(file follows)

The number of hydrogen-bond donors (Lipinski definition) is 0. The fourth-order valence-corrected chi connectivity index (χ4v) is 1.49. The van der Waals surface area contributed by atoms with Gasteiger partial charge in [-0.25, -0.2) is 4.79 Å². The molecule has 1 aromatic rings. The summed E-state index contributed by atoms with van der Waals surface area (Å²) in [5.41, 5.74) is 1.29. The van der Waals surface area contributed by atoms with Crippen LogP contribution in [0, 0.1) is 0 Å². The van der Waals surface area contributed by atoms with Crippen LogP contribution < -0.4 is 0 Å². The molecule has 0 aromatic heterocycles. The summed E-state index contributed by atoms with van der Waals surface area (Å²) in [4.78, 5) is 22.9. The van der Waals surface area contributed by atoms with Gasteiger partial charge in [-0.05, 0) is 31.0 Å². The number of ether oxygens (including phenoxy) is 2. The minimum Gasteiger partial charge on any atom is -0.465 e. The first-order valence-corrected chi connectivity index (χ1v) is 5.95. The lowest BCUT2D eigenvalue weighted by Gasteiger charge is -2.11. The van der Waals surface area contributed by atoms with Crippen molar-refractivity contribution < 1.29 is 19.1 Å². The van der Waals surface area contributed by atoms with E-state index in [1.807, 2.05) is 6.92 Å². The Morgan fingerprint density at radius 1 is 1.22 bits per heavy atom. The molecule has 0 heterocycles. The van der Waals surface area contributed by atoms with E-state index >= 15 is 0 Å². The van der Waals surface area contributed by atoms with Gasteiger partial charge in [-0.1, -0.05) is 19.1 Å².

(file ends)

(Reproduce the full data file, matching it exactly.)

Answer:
The number of hydrogen-bond donors (Lipinski definition) is 0. The fourth-order valence-corrected chi connectivity index (χ4v) is 1.49. The van der Waals surface area contributed by atoms with Gasteiger partial charge in [-0.25, -0.2) is 4.79 Å². The molecule has 1 aromatic rings. The summed E-state index contributed by atoms with van der Waals surface area (Å²) in [5.41, 5.74) is 1.29. The van der Waals surface area contributed by atoms with Crippen LogP contribution in [0, 0.1) is 0 Å². The van der Waals surface area contributed by atoms with Crippen LogP contribution < -0.4 is 0 Å². The molecule has 0 aromatic heterocycles. The summed E-state index contributed by atoms with van der Waals surface area (Å²) in [4.78, 5) is 22.9. The van der Waals surface area contributed by atoms with Gasteiger partial charge in [-0.05, 0) is 31.0 Å². The number of ether oxygens (including phenoxy) is 2. The minimum Gasteiger partial charge on any atom is -0.465 e. The first-order valence-corrected chi connectivity index (χ1v) is 5.95. The lowest BCUT2D eigenvalue weighted by Gasteiger charge is -2.11. The van der Waals surface area contributed by atoms with Crippen molar-refractivity contribution < 1.29 is 19.1 Å². The van der Waals surface area contributed by atoms with E-state index in [1.807, 2.05) is 6.92 Å². The Morgan fingerprint density at radius 1 is 1.22 bits per heavy atom. The molecule has 0 heterocycles. The van der Waals surface area contributed by atoms with E-state index >= 15 is 0 Å². The van der Waals surface area contributed by atoms with Gasteiger partial charge in [-0.1, -0.05) is 19.1 Å².